AN: We discuss environmental issues in our classroom, as well as current events. I recently worked with a group of students who researched global warming and wrote persuasive letters to President Obama, which we mailed to the President.
What is your favorite teaching moment?
AN: The one in which I get to see my kids mature and become kinder and more accountable individuals.
NG: Last year during a fourth grade drama class, students were sharing their frustration with the verdict in the Sean Bell case. The emotion in the room was intense, so I suggested they express their frustration and sorrow through poetry. As we began preparing for a Poetry Slam, I told the students they could choose any poem that they had written to share. Two students chose to combine their Sean Bell poems and collaborate on a performance. The two young men worked together to create a powerful and mature piece. When it came time to share, parents, teachers and students were gathered in the room, as the two students began to share one student became emotional and unable to speak. His partner, helped calm him down and they delivered the one of most powerful performances I have ever seen. Everyone was blown away by the performance, because it was authentic, the students were invested and connected to their work and brought awareness to an important issue. My hope is that the students remember that experience and continue to use theater, art, and writing to create positive change in the world.
What is your favorite book?
MB: “Granny Torrelli Makes Soup” by Sharon Creech. Not well-known, but an incredibly heart-warming story about friendship, family, and loyalty. Also incredibly funny!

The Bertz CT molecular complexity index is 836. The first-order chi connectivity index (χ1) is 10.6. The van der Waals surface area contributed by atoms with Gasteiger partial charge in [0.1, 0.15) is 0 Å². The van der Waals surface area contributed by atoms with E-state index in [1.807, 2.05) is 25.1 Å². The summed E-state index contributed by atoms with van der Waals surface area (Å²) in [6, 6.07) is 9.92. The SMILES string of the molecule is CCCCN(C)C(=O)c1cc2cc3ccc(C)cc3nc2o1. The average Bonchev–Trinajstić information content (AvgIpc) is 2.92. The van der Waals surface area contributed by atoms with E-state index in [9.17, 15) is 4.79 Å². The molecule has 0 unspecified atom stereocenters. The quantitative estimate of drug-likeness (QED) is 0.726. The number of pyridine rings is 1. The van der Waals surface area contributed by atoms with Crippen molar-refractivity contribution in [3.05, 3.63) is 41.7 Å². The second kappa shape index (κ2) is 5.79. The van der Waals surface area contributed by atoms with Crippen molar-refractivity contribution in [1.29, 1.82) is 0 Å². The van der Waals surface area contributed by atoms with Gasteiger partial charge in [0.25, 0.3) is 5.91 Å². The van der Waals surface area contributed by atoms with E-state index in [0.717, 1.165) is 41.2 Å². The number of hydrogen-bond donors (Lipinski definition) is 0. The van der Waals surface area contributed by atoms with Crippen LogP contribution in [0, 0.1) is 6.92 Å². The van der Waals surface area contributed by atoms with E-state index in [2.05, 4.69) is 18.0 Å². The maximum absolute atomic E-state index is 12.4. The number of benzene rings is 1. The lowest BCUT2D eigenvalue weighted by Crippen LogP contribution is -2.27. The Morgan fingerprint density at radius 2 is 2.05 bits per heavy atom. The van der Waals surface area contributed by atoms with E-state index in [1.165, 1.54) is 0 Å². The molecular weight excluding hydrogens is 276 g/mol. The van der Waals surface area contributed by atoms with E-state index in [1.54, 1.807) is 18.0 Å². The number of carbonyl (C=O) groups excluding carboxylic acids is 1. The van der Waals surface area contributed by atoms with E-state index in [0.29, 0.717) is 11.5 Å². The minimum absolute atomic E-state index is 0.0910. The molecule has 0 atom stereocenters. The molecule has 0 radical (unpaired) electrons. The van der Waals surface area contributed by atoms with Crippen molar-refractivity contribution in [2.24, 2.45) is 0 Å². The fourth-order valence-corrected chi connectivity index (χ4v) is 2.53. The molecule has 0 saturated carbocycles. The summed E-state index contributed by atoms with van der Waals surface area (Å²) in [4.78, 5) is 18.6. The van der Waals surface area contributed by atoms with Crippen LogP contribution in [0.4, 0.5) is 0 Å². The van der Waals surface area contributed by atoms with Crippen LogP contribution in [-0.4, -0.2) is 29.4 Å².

NG: At the moment—“Harry Potter”—I can't help it! I resisted it for so long, but now I want to live at Hogwarts!
BH: Some of my favorite books are “The Phantom Tollbooth” by Norton Juster, “Tale of Desperaux” by Kate Dicamillo, the “Choose Your Own Adventure” series. I love fantasy books.
AN: This is hard, but I would have to say "The Namesake" by Jhumpha Lahiri.
What is your favorite lesson?
BH: I don't have a favorite lesson but some of my favorite units are our reading and writing unit studying traditional Native American life (I love teaching the kids about the Native American love and respect for nature and their ability to live without the material goods that we feel we can't live without) , Mystery Book Clubs (the kids and I love the excitement of trying to figure out the mystery and speculating the whole way through the book), and our social action unit (I love that each student takes action about a topic that is of interest to them).
NG: The unplanned lesson—when my students lead me.
MB: I love the segue between our Native Americans unit and our environment unit. We talk about NYC past, present and future and the kids always have this "Ah-ha" moment when they realize that if we lived closer to the land, our planet wouldn't be in the danger that it is in today. They start to look at their own lives and realize that much of what they do each day is harmful to the earth. Then they look to make changes.
AN: The one that sparks a lot of discussion, debate and critical thinking.
Tell us a few words about your own favorite teacher.
BH: My sixth grade teacher's name was Mr. Kennedy. He was a huge man who commanded respect (with his size and his attitude), but he was amazing at connecting with us. He was not the typical adult who acted like he was never a child.
NG: A college professor who taught me that knowledge about what is happening in our world doesn't have to lead to apathy and if it happens to lead to anger, that's alright because in many cases anger creates action. He also taught me that knowledge without action is unacceptable.
MB: My European history teacher in high school. He always used modern-day problems to help us understand historical issues (e.g., subletting an apartment was used to help explain colonization).
AN: She was patient, calm and supportive. She saw more in me then I could even see in myself.
What is the best quotation you’ve heard from a student?
BH: Ms. Hayes, why do you make school so fun?
MB: After visiting the Guggenheim, a student said, "What is happening to me? I used to be such a goofball and now my brain is filled with ideas. Ideas are coming at me all the time. My mind is on fire!"
AN: Sometimes life takes us in a direction we don't want to go, sometimes we should just go with it and not fight it (believe it or not this is almost a word for word direct quote!).